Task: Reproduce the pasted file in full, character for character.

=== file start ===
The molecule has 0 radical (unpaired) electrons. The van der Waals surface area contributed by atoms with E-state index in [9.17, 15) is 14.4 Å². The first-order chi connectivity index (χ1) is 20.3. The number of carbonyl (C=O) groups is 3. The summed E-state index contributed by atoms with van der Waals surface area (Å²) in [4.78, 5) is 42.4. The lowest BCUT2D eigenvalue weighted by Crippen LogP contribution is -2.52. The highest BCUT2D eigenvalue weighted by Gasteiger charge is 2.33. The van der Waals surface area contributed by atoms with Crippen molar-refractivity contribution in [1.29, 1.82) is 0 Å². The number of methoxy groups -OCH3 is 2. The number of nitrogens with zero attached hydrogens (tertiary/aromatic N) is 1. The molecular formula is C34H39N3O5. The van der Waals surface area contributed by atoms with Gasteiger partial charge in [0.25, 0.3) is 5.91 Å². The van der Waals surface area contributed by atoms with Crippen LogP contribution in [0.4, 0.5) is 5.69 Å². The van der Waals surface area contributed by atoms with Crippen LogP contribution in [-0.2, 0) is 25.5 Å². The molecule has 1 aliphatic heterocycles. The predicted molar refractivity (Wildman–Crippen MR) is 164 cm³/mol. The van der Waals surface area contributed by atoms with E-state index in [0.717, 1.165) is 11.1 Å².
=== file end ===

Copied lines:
The molecule has 0 radical (unpaired) electrons. The van der Waals surface area contributed by atoms with E-state index in [9.17, 15) is 14.4 Å². The first-order chi connectivity index (χ1) is 20.3. The number of carbonyl (C=O) groups is 3. The summed E-state index contributed by atoms with van der Waals surface area (Å²) in [4.78, 5) is 42.4. The lowest BCUT2D eigenvalue weighted by Crippen LogP contribution is -2.52. The highest BCUT2D eigenvalue weighted by Gasteiger charge is 2.33. The van der Waals surface area contributed by atoms with Crippen molar-refractivity contribution in [1.29, 1.82) is 0 Å². The number of methoxy groups -OCH3 is 2. The number of nitrogens with zero attached hydrogens (tertiary/aromatic N) is 1. The molecular formula is C34H39N3O5. The van der Waals surface area contributed by atoms with Gasteiger partial charge in [0.25, 0.3) is 5.91 Å². The van der Waals surface area contributed by atoms with Crippen LogP contribution in [0.4, 0.5) is 5.69 Å². The van der Waals surface area contributed by atoms with Crippen LogP contribution in [-0.2, 0) is 25.5 Å². The molecule has 1 aliphatic heterocycles. The predicted molar refractivity (Wildman–Crippen MR) is 164 cm³/mol. The van der Waals surface area contributed by atoms with E-state index in [0.717, 1.165) is 11.1 Å².